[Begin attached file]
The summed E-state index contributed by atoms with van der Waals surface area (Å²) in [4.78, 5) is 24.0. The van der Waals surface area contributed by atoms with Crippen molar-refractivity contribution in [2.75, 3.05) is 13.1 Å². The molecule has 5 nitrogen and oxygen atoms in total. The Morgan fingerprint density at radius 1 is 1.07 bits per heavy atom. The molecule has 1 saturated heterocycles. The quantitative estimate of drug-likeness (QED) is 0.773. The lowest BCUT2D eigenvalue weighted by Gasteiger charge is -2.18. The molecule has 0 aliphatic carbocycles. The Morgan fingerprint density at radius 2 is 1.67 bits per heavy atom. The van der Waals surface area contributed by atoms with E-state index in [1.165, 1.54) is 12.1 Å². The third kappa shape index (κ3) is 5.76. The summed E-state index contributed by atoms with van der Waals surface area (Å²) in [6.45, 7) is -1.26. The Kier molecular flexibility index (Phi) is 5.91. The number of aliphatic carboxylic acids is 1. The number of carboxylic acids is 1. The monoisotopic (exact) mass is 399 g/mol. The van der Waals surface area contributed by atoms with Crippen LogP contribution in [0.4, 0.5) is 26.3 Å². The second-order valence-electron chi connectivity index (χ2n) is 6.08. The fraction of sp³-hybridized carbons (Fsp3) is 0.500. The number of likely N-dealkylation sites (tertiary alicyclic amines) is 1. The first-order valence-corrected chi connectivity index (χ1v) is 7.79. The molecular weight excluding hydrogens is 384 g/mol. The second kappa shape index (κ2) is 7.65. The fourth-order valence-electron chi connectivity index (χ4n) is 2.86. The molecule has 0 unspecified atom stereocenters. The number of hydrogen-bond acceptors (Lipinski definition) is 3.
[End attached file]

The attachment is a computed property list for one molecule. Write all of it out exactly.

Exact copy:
The summed E-state index contributed by atoms with van der Waals surface area (Å²) in [4.78, 5) is 24.0. The van der Waals surface area contributed by atoms with Crippen molar-refractivity contribution in [2.75, 3.05) is 13.1 Å². The molecule has 5 nitrogen and oxygen atoms in total. The Morgan fingerprint density at radius 1 is 1.07 bits per heavy atom. The molecule has 1 saturated heterocycles. The quantitative estimate of drug-likeness (QED) is 0.773. The lowest BCUT2D eigenvalue weighted by Gasteiger charge is -2.18. The molecule has 0 aliphatic carbocycles. The Morgan fingerprint density at radius 2 is 1.67 bits per heavy atom. The van der Waals surface area contributed by atoms with E-state index in [1.165, 1.54) is 12.1 Å². The third kappa shape index (κ3) is 5.76. The summed E-state index contributed by atoms with van der Waals surface area (Å²) in [6.45, 7) is -1.26. The Kier molecular flexibility index (Phi) is 5.91. The number of aliphatic carboxylic acids is 1. The number of carboxylic acids is 1. The monoisotopic (exact) mass is 399 g/mol. The van der Waals surface area contributed by atoms with Crippen LogP contribution in [0.4, 0.5) is 26.3 Å². The second-order valence-electron chi connectivity index (χ2n) is 6.08. The fraction of sp³-hybridized carbons (Fsp3) is 0.500. The number of likely N-dealkylation sites (tertiary alicyclic amines) is 1. The first-order valence-corrected chi connectivity index (χ1v) is 7.79. The molecular weight excluding hydrogens is 384 g/mol. The second kappa shape index (κ2) is 7.65. The fourth-order valence-electron chi connectivity index (χ4n) is 2.86. The molecule has 0 unspecified atom stereocenters. The number of hydrogen-bond acceptors (Lipinski definition) is 3.